Those 5S1P 5000 mAh cells were quoted from Thunderpowerrc TP5000-5SVX cells, priced at $289.99 at Thunderpowers web page. I'm certain cheaper cells are on the market, but some of these cells may have questionable quality. One of the South East Wisconsin club members was getting only five charge cycles on one of those cheap LiPo packs before it died, when it was run at its specified maximum discharge rate. (That was on three different packs, all lost most power output in five flights) And, this club member is VERY experienced in electric powered model airplanes.

As for the NiMH cells, I've used the RC2400's, the CP2400's the GP3300's. All run extremely hot, as compared to the A123 cells in the same model airplane running under identical power loads. The main point is, these A123 cells are "inbetween" the NiMh cells and the LiPos as far as general operation is concerned.
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Old 07-01-2009, 03:33 AM   #6
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"I'm quite familiar with the old Nicad and NiHyd technology, and am getting to really like the rubust A123 type batteries"

Hello, very informative thread; thanks for the pdf's. Could you list a link or two for online sources of A123's? I am very familiar w/ nicad & nimh, but have yet to use A123. I would like to move up to higher amp draws than I can get w/ nimh packs; and I, as you, am leery of lipo due to expense, etc, etc. Thanks
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Old 07-01-2009, 04:48 PM   #7
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"I'm quite familiar with the old Nicad and NiHyd technology, and am getting to really like the rubust A123 type batteries"

Hello
When using these A123 packs, you will also need to obtain a charger that has settings for the A123 packs. These A123 packs can be charged at 5 amps per cell with no problems, eq a 6S(series)2P(parallel 12 cells total) can be charged at 5 Amperes X 2 or 10 amps. When dealing with something like a 6S2P pack, to charge them in 15 or 20 minutes takes a high powered charger that has the capability to charge at over 200 watts (21.6 Volts X 10 Amps - 216 watts)

Or, settle for the Astroflight A123 charger, it just takes longer to charge. You will also need a cell balancer, such as the Astroflight "Little Blinky" also must be for the A123 cells. More expensive, is higher priced, higher output chargers such as the Cellpro 10 series, that I believe can both charge and balance these batteries. (Not certain, I build my own high powered A123 chargers!)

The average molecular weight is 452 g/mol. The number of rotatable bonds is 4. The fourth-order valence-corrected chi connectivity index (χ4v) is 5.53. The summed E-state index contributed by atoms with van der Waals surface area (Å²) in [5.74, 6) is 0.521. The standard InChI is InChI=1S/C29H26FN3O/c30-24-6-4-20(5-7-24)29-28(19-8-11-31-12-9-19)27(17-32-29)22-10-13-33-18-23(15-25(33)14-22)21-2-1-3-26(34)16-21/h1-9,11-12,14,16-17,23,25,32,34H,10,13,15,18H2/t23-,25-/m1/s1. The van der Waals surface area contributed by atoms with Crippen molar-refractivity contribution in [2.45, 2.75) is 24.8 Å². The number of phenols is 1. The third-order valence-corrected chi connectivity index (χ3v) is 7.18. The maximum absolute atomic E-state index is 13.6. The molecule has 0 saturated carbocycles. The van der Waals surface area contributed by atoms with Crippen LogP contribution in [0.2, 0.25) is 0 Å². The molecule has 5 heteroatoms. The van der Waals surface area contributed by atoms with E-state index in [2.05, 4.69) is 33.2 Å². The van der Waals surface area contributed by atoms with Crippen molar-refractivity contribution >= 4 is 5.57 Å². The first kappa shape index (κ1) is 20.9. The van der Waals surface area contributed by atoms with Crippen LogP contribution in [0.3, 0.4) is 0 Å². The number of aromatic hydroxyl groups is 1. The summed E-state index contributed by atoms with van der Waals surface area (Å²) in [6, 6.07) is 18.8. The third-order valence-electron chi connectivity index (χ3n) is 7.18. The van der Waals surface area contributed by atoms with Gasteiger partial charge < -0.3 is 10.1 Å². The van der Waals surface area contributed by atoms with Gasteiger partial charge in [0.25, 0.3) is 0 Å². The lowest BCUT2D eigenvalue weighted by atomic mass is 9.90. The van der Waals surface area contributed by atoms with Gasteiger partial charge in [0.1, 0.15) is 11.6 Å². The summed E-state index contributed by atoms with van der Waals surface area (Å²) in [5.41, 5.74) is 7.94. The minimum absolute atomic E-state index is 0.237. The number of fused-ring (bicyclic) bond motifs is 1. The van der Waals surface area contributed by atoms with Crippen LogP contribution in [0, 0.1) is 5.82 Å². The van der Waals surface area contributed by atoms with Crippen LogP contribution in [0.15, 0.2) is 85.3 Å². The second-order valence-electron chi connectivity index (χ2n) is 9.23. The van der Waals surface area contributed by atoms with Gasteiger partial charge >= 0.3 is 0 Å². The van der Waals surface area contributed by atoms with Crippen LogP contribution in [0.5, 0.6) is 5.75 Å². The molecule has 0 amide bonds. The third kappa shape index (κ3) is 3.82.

As for suppliers, check out the following:
http://www.battlepack.com/LiFEPO4.asp A123 Packs 2300mah (26650) 3.3V (per cell)
Battlepack will build your A123 packs to any configuration desired, (except "end to end") I've purchased from them, they appear to be OK. (Make certain you buy the A123 cells. The 26650 number refers to the cell physical size, and the cheaper battlepack 26650 cells (Not identified as A123) are for receiver use and will not perform for electric powered models.

A lot of modelers are building their own A123 packs from the Dewalt DC9360 36 VDC battery packs. One supplier is below:
http://www.nationwidetool.com/store/p-168-dewalt-36v-battery-pack-dc9360-new.aspx
http://www.rcgroups.com/forums/showthread.php?t=587606

Nationwidetool often runs out, so word to the wise. I've purchased 5 (36 volt) packs from Nationwide, other club members have purchased 4 more. All were satisfied with Nationwide. You can also check in ebay for the Dewalt 36 volt batteries.

The rcgroups webpage shows how to disassemble these Dewalt packs. From personal experience, buy your self a roll of that fiberglass tape and wrap it around the battery pack before removing the two black caps from the top and bottom of the A123 cells. If you do decide to build your own pack, take a look at my posting at http://www.wattflyer.com/forums/showthread.php?t=43455. I cover these packs with a plastic bottle from the grocery store, that has a 10.5 inch circumference. Those plastic soda bottles are excellent shrink wrap!

If not, that pack can "fall apart" and short out. It happened to me, and the resulting arc burned a hole right through the top of one of the A123 cells. It sounded like my 180 Amp Arc Welder. That cell with the hole eventually died, but I'm still using the other 9 cells, and that was last year!

As we use them, these A123 cells check out at about 2100 milliampere hours. Be aware that these cells have a very flat discharge voltage during a flight. Then after they are discharged, they QUIT! You can literally fly downwind at full power, turn around and have - - - nothing! :o